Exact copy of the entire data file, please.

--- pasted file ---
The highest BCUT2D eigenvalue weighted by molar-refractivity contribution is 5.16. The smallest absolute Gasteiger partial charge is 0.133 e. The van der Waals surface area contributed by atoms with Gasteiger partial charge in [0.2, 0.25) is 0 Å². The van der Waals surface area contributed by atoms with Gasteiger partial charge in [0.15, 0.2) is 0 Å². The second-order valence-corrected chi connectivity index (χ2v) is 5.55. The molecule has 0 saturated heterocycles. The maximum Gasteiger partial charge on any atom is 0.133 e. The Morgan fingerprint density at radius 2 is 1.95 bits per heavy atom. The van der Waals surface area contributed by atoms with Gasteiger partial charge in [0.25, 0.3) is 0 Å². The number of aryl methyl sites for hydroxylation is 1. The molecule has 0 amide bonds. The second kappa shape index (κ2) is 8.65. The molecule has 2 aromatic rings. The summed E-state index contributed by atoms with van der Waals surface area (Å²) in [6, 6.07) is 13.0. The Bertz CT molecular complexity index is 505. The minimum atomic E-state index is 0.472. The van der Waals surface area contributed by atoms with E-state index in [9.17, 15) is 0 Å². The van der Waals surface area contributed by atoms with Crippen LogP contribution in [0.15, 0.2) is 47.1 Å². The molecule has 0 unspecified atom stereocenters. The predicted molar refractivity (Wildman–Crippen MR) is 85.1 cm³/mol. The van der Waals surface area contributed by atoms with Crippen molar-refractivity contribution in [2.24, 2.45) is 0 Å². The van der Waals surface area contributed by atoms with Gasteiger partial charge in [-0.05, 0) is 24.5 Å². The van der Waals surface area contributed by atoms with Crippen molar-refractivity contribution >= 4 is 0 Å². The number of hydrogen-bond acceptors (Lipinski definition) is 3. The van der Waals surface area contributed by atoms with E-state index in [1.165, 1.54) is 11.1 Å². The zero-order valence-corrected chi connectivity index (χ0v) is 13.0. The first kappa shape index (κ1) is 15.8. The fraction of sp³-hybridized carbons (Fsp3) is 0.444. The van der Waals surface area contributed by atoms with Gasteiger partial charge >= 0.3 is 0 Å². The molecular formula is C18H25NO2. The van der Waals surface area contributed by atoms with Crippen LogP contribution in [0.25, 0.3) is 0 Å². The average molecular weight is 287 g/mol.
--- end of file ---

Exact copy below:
The highest BCUT2D eigenvalue weighted by molar-refractivity contribution is 5.16. The smallest absolute Gasteiger partial charge is 0.133 e. The van der Waals surface area contributed by atoms with Gasteiger partial charge in [0.2, 0.25) is 0 Å². The van der Waals surface area contributed by atoms with Gasteiger partial charge in [0.15, 0.2) is 0 Å². The second-order valence-corrected chi connectivity index (χ2v) is 5.55. The molecule has 0 saturated heterocycles. The maximum Gasteiger partial charge on any atom is 0.133 e. The Morgan fingerprint density at radius 2 is 1.95 bits per heavy atom. The van der Waals surface area contributed by atoms with Gasteiger partial charge in [0.25, 0.3) is 0 Å². The number of aryl methyl sites for hydroxylation is 1. The molecule has 0 amide bonds. The second kappa shape index (κ2) is 8.65. The molecule has 2 aromatic rings. The summed E-state index contributed by atoms with van der Waals surface area (Å²) in [6, 6.07) is 13.0. The Bertz CT molecular complexity index is 505. The minimum atomic E-state index is 0.472. The van der Waals surface area contributed by atoms with E-state index in [9.17, 15) is 0 Å². The van der Waals surface area contributed by atoms with Crippen LogP contribution in [0.15, 0.2) is 47.1 Å². The molecule has 0 unspecified atom stereocenters. The predicted molar refractivity (Wildman–Crippen MR) is 85.1 cm³/mol. The van der Waals surface area contributed by atoms with Crippen molar-refractivity contribution in [2.24, 2.45) is 0 Å². The van der Waals surface area contributed by atoms with Gasteiger partial charge in [-0.05, 0) is 24.5 Å². The van der Waals surface area contributed by atoms with Crippen molar-refractivity contribution >= 4 is 0 Å². The number of hydrogen-bond acceptors (Lipinski definition) is 3. The van der Waals surface area contributed by atoms with E-state index in [1.165, 1.54) is 11.1 Å². The zero-order valence-corrected chi connectivity index (χ0v) is 13.0. The first kappa shape index (κ1) is 15.8. The fraction of sp³-hybridized carbons (Fsp3) is 0.444. The van der Waals surface area contributed by atoms with Gasteiger partial charge >= 0.3 is 0 Å². The molecular formula is C18H25NO2. The van der Waals surface area contributed by atoms with Crippen LogP contribution in [0.25, 0.3) is 0 Å². The average molecular weight is 287 g/mol.